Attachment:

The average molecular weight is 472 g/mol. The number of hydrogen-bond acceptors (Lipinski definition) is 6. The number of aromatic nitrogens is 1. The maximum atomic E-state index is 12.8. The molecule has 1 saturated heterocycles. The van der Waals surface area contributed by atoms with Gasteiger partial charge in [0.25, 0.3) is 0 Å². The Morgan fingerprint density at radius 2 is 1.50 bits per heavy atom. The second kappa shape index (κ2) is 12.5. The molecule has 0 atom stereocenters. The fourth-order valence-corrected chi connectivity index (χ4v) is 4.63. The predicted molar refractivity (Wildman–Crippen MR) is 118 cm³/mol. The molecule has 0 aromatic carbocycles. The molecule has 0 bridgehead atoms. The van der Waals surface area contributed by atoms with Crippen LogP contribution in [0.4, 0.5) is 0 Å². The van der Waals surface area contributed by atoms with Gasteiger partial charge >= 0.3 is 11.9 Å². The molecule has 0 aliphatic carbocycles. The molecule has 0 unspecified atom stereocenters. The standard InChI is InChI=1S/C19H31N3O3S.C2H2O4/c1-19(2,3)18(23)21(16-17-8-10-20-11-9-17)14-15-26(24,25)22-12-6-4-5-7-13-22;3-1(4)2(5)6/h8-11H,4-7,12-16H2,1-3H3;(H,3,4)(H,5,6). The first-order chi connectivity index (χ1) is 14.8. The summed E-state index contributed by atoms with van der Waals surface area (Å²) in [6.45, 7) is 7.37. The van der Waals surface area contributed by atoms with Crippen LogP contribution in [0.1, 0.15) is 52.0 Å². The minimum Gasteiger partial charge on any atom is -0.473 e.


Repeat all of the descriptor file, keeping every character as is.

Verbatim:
The average molecular weight is 472 g/mol. The number of hydrogen-bond acceptors (Lipinski definition) is 6. The number of aromatic nitrogens is 1. The maximum atomic E-state index is 12.8. The molecule has 1 saturated heterocycles. The van der Waals surface area contributed by atoms with Gasteiger partial charge in [0.25, 0.3) is 0 Å². The Morgan fingerprint density at radius 2 is 1.50 bits per heavy atom. The second kappa shape index (κ2) is 12.5. The molecule has 0 atom stereocenters. The fourth-order valence-corrected chi connectivity index (χ4v) is 4.63. The predicted molar refractivity (Wildman–Crippen MR) is 118 cm³/mol. The molecule has 0 aromatic carbocycles. The molecule has 0 bridgehead atoms. The van der Waals surface area contributed by atoms with Crippen LogP contribution in [0.4, 0.5) is 0 Å². The van der Waals surface area contributed by atoms with Gasteiger partial charge >= 0.3 is 11.9 Å². The molecule has 0 aliphatic carbocycles. The molecule has 0 unspecified atom stereocenters. The standard InChI is InChI=1S/C19H31N3O3S.C2H2O4/c1-19(2,3)18(23)21(16-17-8-10-20-11-9-17)14-15-26(24,25)22-12-6-4-5-7-13-22;3-1(4)2(5)6/h8-11H,4-7,12-16H2,1-3H3;(H,3,4)(H,5,6). The first-order chi connectivity index (χ1) is 14.8. The summed E-state index contributed by atoms with van der Waals surface area (Å²) in [6.45, 7) is 7.37. The van der Waals surface area contributed by atoms with Crippen LogP contribution in [0.1, 0.15) is 52.0 Å². The minimum Gasteiger partial charge on any atom is -0.473 e.